Be the change
We could all learn something from Sister Mary Scullion and Project HOME
This Monday — amid street merchants hawking pope t-shirts, storefronts replete with bobblehead versions of the same, and a city girding itself with hundreds of porta-potties and worries, Project HOME and the Philadelphia Chinatown Development Corporation quietly renamed a new affordable housing development in Chinatown in honor of Pope Francis.
Francis House of Peace, developed by Project HOME in partnership with the Philadelphia Chinatown Development Corporation, “is a nine-story mixed-use development, including retail space and 94 apartment units for formerly homeless and low-income men and women, including young adults at risk of becoming homeless. English- and Chinese-speaking residents will have access to all Project HOME services to set them on a path toward self-actualization.”
The project exemplifies why Project HOME, and one of its cofounders — Sister Mary Scullion — in particularhas become such a tremendous force for change in our city.
There is, of course, a component of faith and a long tradition of Catholic social justice undergirding Scullion’s work helping the homeless.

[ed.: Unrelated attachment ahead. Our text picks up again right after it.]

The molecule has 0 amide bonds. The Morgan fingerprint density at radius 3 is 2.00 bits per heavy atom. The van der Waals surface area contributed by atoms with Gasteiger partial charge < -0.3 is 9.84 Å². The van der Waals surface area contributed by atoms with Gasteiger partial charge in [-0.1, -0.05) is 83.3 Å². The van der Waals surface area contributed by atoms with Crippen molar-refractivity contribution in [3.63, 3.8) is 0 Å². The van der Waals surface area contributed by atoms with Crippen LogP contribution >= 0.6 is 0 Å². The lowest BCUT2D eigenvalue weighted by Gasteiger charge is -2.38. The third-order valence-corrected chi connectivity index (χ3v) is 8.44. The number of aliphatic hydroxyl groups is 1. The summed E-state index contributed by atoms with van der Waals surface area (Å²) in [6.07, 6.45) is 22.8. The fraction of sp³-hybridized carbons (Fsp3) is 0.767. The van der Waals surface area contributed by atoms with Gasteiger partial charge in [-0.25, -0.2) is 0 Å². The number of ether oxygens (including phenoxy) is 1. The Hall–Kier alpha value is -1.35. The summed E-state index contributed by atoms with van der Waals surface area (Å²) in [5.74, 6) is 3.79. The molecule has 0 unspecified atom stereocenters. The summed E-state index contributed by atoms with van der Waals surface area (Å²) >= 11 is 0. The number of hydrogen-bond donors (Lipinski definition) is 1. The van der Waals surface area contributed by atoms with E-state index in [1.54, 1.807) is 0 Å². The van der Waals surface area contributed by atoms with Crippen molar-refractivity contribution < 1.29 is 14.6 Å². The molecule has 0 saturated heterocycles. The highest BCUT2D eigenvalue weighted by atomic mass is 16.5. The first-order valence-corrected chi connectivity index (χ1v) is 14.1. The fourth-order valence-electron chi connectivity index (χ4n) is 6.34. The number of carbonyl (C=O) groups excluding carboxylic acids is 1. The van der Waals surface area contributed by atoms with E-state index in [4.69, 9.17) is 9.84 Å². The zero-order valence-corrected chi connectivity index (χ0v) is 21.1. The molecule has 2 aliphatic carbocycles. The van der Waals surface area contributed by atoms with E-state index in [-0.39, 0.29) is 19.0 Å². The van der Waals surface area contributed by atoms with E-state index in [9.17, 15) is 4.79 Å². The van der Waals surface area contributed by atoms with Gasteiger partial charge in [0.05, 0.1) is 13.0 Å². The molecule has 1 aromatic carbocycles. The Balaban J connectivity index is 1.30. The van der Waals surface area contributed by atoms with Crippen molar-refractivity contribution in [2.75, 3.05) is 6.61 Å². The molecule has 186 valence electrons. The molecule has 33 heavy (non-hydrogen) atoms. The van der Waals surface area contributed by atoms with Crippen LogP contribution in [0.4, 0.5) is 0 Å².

But what makes Scullion stand apart is her clearsighted understanding that by increasing the number of stakeholders in the fight to eradicate homelessness, she amplifies the work she and the organization can accomplish.
In this project, for example, in addition to the collaboration with the PCDC, secured funding from both private and public sources, including the Raynier Institute and Foundation, Leigh and John Middleton, the Maguire Foundation, the Pennsylvania Housing Finance Agency, the Philadelphia Redevelopment Authority, the Philadelphia Housing Authority, FHLBank Atlanta, Capital One, National Association, and the National Equity Fund.
And this sort of breadth of interest in the success of the project is not new.
Past projects have leveraged the celebrity and social conscience of people like Jon Bon Jovi, and Scullion herself has become a bit of a celebrity — in 2009, she was named one of TIME magazine’s “100 most influential” people.
She has done what few in the city have been able to do despite skill and good intentions — to form a bridge between activists and advocates (who often lack capital to realize their visions of a more just society) and the business and financial sector (who sometimes need a prod to look to something greater than the bottom line) without sacrificing Project HOME’s core mission.
In that, Scullion and Project HOME are role models for effective and enduring change.
While advocating for change ... while noting what needs to change within our own organizations and our city ... let’s be the change.